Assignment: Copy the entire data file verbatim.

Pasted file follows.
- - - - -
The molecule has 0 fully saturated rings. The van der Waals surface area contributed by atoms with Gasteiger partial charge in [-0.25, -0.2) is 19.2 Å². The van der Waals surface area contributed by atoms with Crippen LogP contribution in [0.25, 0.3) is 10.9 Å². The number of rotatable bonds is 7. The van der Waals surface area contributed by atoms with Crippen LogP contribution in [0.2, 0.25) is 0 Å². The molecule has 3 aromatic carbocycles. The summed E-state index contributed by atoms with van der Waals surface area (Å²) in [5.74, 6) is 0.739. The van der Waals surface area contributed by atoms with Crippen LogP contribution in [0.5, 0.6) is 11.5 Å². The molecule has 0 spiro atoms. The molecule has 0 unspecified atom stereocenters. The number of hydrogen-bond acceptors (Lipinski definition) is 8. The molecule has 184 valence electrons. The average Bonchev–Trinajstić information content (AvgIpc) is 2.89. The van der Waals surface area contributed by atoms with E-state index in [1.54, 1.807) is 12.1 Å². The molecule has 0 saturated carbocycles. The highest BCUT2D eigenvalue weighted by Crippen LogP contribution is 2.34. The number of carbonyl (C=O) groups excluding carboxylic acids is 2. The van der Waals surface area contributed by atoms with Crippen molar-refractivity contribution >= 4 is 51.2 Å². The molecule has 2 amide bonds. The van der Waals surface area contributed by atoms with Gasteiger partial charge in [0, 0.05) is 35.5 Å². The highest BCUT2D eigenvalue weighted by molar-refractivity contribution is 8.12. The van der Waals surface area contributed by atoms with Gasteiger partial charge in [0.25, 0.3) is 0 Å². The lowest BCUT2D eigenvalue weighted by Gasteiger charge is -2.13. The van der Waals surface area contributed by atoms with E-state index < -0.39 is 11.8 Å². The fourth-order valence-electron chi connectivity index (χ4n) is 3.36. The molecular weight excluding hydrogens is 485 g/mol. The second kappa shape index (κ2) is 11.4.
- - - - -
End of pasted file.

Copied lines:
The molecule has 0 fully saturated rings. The van der Waals surface area contributed by atoms with Gasteiger partial charge in [-0.25, -0.2) is 19.2 Å². The van der Waals surface area contributed by atoms with Crippen LogP contribution in [0.25, 0.3) is 10.9 Å². The number of rotatable bonds is 7. The van der Waals surface area contributed by atoms with Crippen LogP contribution in [0.2, 0.25) is 0 Å². The molecule has 3 aromatic carbocycles. The summed E-state index contributed by atoms with van der Waals surface area (Å²) in [5.74, 6) is 0.739. The van der Waals surface area contributed by atoms with Crippen LogP contribution in [0.5, 0.6) is 11.5 Å². The molecule has 0 spiro atoms. The molecule has 0 unspecified atom stereocenters. The number of hydrogen-bond acceptors (Lipinski definition) is 8. The molecule has 184 valence electrons. The average Bonchev–Trinajstić information content (AvgIpc) is 2.89. The van der Waals surface area contributed by atoms with E-state index in [1.54, 1.807) is 12.1 Å². The molecule has 0 saturated carbocycles. The highest BCUT2D eigenvalue weighted by Crippen LogP contribution is 2.34. The number of carbonyl (C=O) groups excluding carboxylic acids is 2. The van der Waals surface area contributed by atoms with Crippen molar-refractivity contribution >= 4 is 51.2 Å². The molecule has 2 amide bonds. The van der Waals surface area contributed by atoms with Gasteiger partial charge in [0, 0.05) is 35.5 Å². The highest BCUT2D eigenvalue weighted by molar-refractivity contribution is 8.12. The van der Waals surface area contributed by atoms with Gasteiger partial charge in [0.25, 0.3) is 0 Å². The lowest BCUT2D eigenvalue weighted by Gasteiger charge is -2.13. The van der Waals surface area contributed by atoms with E-state index < -0.39 is 11.8 Å². The fourth-order valence-electron chi connectivity index (χ4n) is 3.36. The molecular weight excluding hydrogens is 485 g/mol. The second kappa shape index (κ2) is 11.4.